IN RE: WOLF LAKE INC., Respondent, v. BOARD OF ASSESSORS FOR the TOWN OF THOMPSON et al., Appellants.
Appeal from a judgment of the Supreme Court (Kane, J.), entered March 22, 1999 in Sullivan County, which, in a proceeding pursuant to RPTL article 7, inter alia, granted petitioner's motion for summary judgment.
Petitioner is a corporation whose shareholders are the residential lot owners in the Wolf Lake Development located in the Towns of Mamakating and Thompson, Sullivan County. In May 1997 respondent Board of Assessors for the Town of Thompson assessed petitioner's parcels utilized as common areas and facilities by the planned community's residents, which included lakes, undeveloped land with trails and two buildings (an office and a recreational hall). Petitioner commenced the instant RPTL article 7 proceeding seeking, inter alia, a reduction or elimination of the assessments.
Petitioner moved for summary judgment, claiming that its property had no value for assessment purposes because it was burdened with easements and restrictions in favor of the lot owners and existed solely to benefit them. Respondents cross-moved for summary judgment arguing that the parcels were properly assessed. Determining that petitioner had met its burden by presenting substantial evidence that the property was overvalued and had overcome the presumption of the assessment's validity, Supreme Court granted petitioner's motion and respondents now appeal.
A tax assessment is presumed valid, but such presumption may be rebutted by demonstrating the existence of a “valid and credible dispute regarding valuation” (Matter of FMC Corp. [Peroxygen Chems. Div.] v. Unmack, 92 N.Y.2d 179, 188, 677 N.Y.S.2d 269, 699 N.E.2d 893). Once this initial burden has been met, “a court must weigh the entire record * * * to determine whether petitioner has established by a preponderance of the evidence that its property has been overvalued” (id., at 188, 677 N.Y.S.2d 269, 699 N.E.2d 893; see, Matter of Gullo v. Semon, 265 A.D.2d 656, , 696 N.Y.S.2d 554, 556, lv. denied 94 N.Y.2d 757, 704 N.Y.S.2d 532, 725 N.E.2d 1094). Here, petitioner submitted into evidence various deeds and the rules, regulations and bylaws of the development establishing that petitioner's property exists for the benefit of the lot owners who have the sole right to utilize the land. Notably, the property is encumbered by easements and restrictions in favor of the residential parcels and there is no indication that the property is available for any purpose other than to benefit the residential lots. A majority vote of shareholders would be necessary to remove any of the restrictions now imposed and if a lot is sold, the bylaws require that the stock be transferred to the new owner.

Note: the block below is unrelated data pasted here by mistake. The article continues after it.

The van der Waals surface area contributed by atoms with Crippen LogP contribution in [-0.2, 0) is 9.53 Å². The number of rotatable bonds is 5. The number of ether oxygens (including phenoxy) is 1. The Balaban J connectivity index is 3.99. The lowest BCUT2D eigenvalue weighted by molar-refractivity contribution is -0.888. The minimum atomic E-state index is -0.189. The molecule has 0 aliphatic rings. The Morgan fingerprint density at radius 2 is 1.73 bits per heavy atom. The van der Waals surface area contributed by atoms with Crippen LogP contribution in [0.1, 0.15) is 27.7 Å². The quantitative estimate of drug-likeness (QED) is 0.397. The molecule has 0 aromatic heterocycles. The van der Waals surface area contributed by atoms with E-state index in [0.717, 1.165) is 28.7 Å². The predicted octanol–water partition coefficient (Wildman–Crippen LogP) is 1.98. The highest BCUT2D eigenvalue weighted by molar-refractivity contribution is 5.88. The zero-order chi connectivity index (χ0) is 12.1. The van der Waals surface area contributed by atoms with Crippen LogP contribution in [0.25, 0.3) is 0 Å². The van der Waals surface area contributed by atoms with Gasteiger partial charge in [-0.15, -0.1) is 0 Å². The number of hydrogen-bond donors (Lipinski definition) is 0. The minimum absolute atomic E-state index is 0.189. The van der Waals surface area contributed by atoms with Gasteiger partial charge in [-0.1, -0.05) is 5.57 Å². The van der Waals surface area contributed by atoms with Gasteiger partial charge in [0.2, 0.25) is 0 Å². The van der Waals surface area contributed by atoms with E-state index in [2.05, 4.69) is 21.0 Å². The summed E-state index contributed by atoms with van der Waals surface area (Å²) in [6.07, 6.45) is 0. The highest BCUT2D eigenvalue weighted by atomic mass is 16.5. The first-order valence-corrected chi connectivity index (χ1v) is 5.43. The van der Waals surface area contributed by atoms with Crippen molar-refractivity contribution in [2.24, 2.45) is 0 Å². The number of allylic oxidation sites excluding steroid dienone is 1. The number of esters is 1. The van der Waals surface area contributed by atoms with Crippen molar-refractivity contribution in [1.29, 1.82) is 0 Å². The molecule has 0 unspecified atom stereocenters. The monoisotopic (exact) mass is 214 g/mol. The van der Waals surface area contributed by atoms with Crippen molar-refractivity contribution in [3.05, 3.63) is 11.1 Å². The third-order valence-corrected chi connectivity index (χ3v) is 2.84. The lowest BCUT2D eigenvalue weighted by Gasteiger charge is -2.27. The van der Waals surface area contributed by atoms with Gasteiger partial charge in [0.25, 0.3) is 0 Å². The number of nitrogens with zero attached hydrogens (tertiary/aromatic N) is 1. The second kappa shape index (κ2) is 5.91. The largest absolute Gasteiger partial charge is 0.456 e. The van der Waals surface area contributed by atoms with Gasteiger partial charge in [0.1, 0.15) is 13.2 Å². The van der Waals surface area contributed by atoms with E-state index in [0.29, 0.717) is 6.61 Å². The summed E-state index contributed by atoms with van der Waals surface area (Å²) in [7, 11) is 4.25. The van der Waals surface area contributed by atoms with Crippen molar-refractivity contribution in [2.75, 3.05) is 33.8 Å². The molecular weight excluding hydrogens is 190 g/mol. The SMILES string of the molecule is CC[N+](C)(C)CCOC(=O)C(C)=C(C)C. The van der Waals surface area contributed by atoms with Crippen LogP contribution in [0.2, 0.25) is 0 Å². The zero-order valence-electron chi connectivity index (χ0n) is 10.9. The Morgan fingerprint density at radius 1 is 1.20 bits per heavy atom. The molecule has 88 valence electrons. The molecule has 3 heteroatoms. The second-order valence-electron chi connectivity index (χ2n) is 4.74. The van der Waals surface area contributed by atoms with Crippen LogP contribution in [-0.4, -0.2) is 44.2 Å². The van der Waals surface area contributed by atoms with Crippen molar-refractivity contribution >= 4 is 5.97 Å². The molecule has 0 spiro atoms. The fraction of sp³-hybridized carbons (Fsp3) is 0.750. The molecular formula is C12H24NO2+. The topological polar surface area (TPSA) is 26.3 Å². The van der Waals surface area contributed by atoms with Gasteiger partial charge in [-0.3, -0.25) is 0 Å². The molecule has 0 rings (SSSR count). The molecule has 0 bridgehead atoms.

Through the affidavits of a title agent and a real estate appraiser, petitioner argues that when viewed in light of the restrictions and easements granted to the lot owners, paired with the restrictions on petitioner's ability to sell, mortgage or use the corporate property, the property at issue has no substantial value apart from its purpose as recreational land and facilities held for the exclusive benefit of the lot owners in the Wolf Lake development (compare, Matter of Property Owners of Sleepy Hollow Lake v. Town of Coxsackie Assessment Bd. of Review, 121 A.D.2d 836, 837-838, 504 N.Y.S.2d 570, appeal dismissed 68 N.Y.2d 911, 508 N.Y.S.2d 1031, 501 N.E.2d 604). We agree. Because the record demonstrates that petitioner's land is “so interwoven with [the] dominant estate[s] that it has no extrinsic value that is available for tax purposes” (id., at 838, 504 N.Y.S.2d 570; cf., Matter of City of New York [Public Beach], 269 N.Y. 64, 199 N.E. 5), Supreme Court's determination that the property at issue had zero value for tax assessment purposes will not be disturbed.
Although the property may be conveyed by petitioner upon obtaining the consent of 75% of petitioner's stockholders, the mere possibility of a sale in the future based on the occurrence of certain contingencies does not affect the property's present taxable value (see, Matter of General Elec. Co. v. Macejka, 117 A.D.2d 896, 897, 498 N.Y.S.2d 905; cf., Matter of Allied Corp. v. Town of Camillus, 80 N.Y.2d 351, 360, 590 N.Y.S.2d 417, 604 N.E.2d 1348).
Respondents contend that the individual assessments of each lot owner's parcels did not take into account the added value based on their rights in connection with the recreational land. Even assuming arguendo that this contention is true, respondents' recourse is to assess those dominant parcels to reflect the added value provided by the serviant parcels (see, e.g., Matter of Property Owners of Sleepy Hollow Lake v. Town of Coxsackie Assessment Bd. of Review, supra, at 837-838, 504 N.Y.S.2d 570).
ORDERED that the judgment is affirmed, with costs.
CREW III, J.P., PETERS, SPAIN and MUGGLIN, JJ., concur.